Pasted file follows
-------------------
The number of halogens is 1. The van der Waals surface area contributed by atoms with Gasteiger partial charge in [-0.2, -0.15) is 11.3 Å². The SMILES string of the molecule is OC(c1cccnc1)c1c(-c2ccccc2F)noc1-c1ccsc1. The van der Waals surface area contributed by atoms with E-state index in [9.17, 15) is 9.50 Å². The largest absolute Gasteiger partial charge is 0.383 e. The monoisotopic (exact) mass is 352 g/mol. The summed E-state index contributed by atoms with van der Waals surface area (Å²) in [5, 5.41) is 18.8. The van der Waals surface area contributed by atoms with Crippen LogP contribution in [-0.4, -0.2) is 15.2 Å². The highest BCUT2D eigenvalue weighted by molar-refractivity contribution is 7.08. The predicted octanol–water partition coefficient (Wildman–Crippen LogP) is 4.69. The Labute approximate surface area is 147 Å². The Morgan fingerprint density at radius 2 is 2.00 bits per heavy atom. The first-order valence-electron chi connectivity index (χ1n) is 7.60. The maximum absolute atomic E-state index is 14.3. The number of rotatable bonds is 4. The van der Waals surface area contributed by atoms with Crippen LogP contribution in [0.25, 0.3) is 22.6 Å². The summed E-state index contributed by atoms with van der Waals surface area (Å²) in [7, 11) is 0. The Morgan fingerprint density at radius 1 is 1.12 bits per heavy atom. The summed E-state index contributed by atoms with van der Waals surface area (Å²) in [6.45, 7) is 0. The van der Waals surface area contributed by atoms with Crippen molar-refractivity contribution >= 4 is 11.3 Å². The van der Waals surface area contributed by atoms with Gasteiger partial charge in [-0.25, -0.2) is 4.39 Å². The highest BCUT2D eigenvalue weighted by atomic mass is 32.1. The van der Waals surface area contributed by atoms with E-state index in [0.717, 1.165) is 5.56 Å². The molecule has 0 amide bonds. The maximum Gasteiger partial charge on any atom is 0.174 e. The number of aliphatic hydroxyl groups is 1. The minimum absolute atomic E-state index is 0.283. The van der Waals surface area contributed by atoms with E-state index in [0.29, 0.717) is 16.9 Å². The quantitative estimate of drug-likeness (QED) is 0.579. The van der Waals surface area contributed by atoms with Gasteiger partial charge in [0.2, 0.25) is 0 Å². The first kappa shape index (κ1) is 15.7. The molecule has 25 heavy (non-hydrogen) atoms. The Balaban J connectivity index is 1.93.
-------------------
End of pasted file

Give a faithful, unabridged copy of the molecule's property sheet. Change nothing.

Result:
The number of halogens is 1. The van der Waals surface area contributed by atoms with Gasteiger partial charge in [-0.2, -0.15) is 11.3 Å². The SMILES string of the molecule is OC(c1cccnc1)c1c(-c2ccccc2F)noc1-c1ccsc1. The van der Waals surface area contributed by atoms with E-state index in [9.17, 15) is 9.50 Å². The largest absolute Gasteiger partial charge is 0.383 e. The monoisotopic (exact) mass is 352 g/mol. The summed E-state index contributed by atoms with van der Waals surface area (Å²) in [5, 5.41) is 18.8. The van der Waals surface area contributed by atoms with Crippen LogP contribution in [-0.4, -0.2) is 15.2 Å². The highest BCUT2D eigenvalue weighted by molar-refractivity contribution is 7.08. The predicted octanol–water partition coefficient (Wildman–Crippen LogP) is 4.69. The Labute approximate surface area is 147 Å². The Morgan fingerprint density at radius 2 is 2.00 bits per heavy atom. The first-order valence-electron chi connectivity index (χ1n) is 7.60. The maximum absolute atomic E-state index is 14.3. The number of rotatable bonds is 4. The van der Waals surface area contributed by atoms with Crippen LogP contribution in [0.25, 0.3) is 22.6 Å². The summed E-state index contributed by atoms with van der Waals surface area (Å²) in [7, 11) is 0. The Morgan fingerprint density at radius 1 is 1.12 bits per heavy atom. The summed E-state index contributed by atoms with van der Waals surface area (Å²) in [6.45, 7) is 0. The van der Waals surface area contributed by atoms with Crippen molar-refractivity contribution >= 4 is 11.3 Å². The van der Waals surface area contributed by atoms with Gasteiger partial charge in [-0.25, -0.2) is 4.39 Å². The highest BCUT2D eigenvalue weighted by atomic mass is 32.1. The van der Waals surface area contributed by atoms with E-state index in [0.717, 1.165) is 5.56 Å². The molecule has 0 amide bonds. The maximum Gasteiger partial charge on any atom is 0.174 e. The number of aliphatic hydroxyl groups is 1. The minimum absolute atomic E-state index is 0.283. The van der Waals surface area contributed by atoms with E-state index in [0.29, 0.717) is 16.9 Å². The quantitative estimate of drug-likeness (QED) is 0.579. The van der Waals surface area contributed by atoms with Gasteiger partial charge in [0.2, 0.25) is 0 Å². The first kappa shape index (κ1) is 15.7. The molecule has 25 heavy (non-hydrogen) atoms. The Balaban J connectivity index is 1.93.